Gaming laptops are becoming even more popular these days, not to mention also being super-affordable. Graphics chips such as the GeForce GTX 1050 and 1060 offer decent gaming performance without breaking your wallet, and laptop manufacturers have been quick to utilize these chips in their gaming laptops. Acer showcased a slew of interesting products earlier this year, and also unveiled some new gaming gear that got people talking. One of those was the Helios 300 gaming laptop, which Acer loaned us this week for a quick review.
Build quality & design
Available in 15” and 17” designs, we got our hands on the 17” model, which has quite a big of heft and weight to it. While some manufacturers are vying to for thinner gaming laptops, the Helios 300 makes no apologies for its extra bulk. Red accents on the cover and rear make it stand out from other laptops, but it doesn’t distract too much.
The metal cover with a brushed finish is a very nice touch, but is unfortunately an absolute fingerprint magnet, especially the parts you have to grab in order to open the laptop. The rest of the laptop is encased in hard plastic which is slightly more forgiving when it comes to grubby hands. Connectivity-wise you’ve got three USB ports, a USB 3.1 port, full-sized HDMI, and card reader. The power port is on the right side of the laptop, but thankfully doesn’t interfere with your gameplay when you’ve attached an external mouse or other peripheral. Flip the Helios 300 over and you’ll see a number of air intake slots, as well as two removable covers that let you upgrade the RAM or HDD. The back of the laptop looks like another massive air vent, but only one side actually houses the fans that are part of Acer’s new improved cooling system – the other side is purely for design symmetry.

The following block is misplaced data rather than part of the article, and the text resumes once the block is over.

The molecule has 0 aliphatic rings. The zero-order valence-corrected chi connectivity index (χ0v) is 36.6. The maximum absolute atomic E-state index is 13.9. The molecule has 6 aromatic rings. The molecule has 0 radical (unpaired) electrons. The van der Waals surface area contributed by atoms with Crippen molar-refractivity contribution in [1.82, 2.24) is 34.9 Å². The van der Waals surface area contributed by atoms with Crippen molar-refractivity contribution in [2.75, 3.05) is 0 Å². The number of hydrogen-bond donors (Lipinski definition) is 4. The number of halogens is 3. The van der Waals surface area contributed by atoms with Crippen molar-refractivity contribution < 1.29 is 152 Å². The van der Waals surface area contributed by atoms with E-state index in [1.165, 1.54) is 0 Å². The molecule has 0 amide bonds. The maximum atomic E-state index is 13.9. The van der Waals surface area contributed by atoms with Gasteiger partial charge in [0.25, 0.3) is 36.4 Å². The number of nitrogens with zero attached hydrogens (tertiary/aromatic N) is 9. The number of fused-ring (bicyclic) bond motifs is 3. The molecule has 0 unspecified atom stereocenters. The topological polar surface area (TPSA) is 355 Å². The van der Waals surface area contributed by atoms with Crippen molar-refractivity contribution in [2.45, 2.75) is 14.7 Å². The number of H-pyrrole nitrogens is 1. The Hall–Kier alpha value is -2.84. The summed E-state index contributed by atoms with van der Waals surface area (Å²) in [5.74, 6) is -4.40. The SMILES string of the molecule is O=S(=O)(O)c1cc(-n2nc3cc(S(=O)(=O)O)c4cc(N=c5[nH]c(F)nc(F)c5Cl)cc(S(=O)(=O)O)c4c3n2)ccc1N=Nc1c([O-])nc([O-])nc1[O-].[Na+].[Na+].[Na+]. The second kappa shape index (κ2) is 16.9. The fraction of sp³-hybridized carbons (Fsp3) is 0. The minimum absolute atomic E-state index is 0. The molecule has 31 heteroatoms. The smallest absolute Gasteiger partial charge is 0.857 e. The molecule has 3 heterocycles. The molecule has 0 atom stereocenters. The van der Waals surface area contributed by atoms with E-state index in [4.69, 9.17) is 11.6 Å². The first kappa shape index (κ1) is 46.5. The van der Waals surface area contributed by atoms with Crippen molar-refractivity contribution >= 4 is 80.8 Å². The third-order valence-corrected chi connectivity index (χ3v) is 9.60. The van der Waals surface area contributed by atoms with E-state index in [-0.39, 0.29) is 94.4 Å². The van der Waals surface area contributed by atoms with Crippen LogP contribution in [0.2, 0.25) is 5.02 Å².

Opening up the Helios 300 you’re greeted with the 17.3” matte display, with a Predator logo nestled on the bottom bezel. You’ve got a decent sized trackpad with a thin red border, and a comfortable backlit keyboard and numpad. It’s nice that Acer has toned down the red accents inside the laptop, save for the trackpad and WASD keys. Overall the Helios 300 feels solidly built and quite sturdy, and certainly looks like it could withstand plenty of gaming hours.
Surprisingly, the Helios 300 is available in a wide variety of configurations – our review unit came packed with an Intel Core i7-7700HQ running at 2.80GHz, 17.3” FHS IPS LCD, GeForce GTX 1060, 16GB DDR4 RAM, a 128GB SSD and 1TB HDD, as well as Windows 10 Home. As mentioned before, there are slight variations with the configurations, mainly with RAM, storage, and processor speed, but this particular model would be sure to deliver some good performance.
Benchmarks & Performance